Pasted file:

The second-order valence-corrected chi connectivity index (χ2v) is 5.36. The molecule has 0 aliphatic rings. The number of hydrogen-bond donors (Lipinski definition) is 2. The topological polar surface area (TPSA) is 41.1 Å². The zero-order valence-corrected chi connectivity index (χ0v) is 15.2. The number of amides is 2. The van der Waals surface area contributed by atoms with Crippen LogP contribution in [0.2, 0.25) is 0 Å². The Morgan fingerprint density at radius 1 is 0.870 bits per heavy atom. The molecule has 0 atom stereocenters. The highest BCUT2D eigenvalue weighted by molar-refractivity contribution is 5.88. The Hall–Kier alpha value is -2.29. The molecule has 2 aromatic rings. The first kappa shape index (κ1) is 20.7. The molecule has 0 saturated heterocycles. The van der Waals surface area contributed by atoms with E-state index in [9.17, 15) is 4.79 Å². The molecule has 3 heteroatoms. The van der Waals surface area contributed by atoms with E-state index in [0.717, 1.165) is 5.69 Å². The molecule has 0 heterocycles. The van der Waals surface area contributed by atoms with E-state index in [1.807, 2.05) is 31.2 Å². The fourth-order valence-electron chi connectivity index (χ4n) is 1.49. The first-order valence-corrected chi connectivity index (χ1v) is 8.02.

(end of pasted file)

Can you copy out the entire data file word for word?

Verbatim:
The second-order valence-corrected chi connectivity index (χ2v) is 5.36. The molecule has 0 aliphatic rings. The number of hydrogen-bond donors (Lipinski definition) is 2. The topological polar surface area (TPSA) is 41.1 Å². The zero-order valence-corrected chi connectivity index (χ0v) is 15.2. The number of amides is 2. The van der Waals surface area contributed by atoms with Crippen LogP contribution in [0.2, 0.25) is 0 Å². The Morgan fingerprint density at radius 1 is 0.870 bits per heavy atom. The molecule has 0 atom stereocenters. The highest BCUT2D eigenvalue weighted by molar-refractivity contribution is 5.88. The Hall–Kier alpha value is -2.29. The molecule has 2 aromatic rings. The first kappa shape index (κ1) is 20.7. The molecule has 0 saturated heterocycles. The van der Waals surface area contributed by atoms with E-state index in [9.17, 15) is 4.79 Å². The molecule has 3 heteroatoms. The van der Waals surface area contributed by atoms with E-state index in [0.717, 1.165) is 5.69 Å². The molecule has 0 heterocycles. The van der Waals surface area contributed by atoms with E-state index in [1.807, 2.05) is 31.2 Å². The fourth-order valence-electron chi connectivity index (χ4n) is 1.49. The first-order valence-corrected chi connectivity index (χ1v) is 8.02.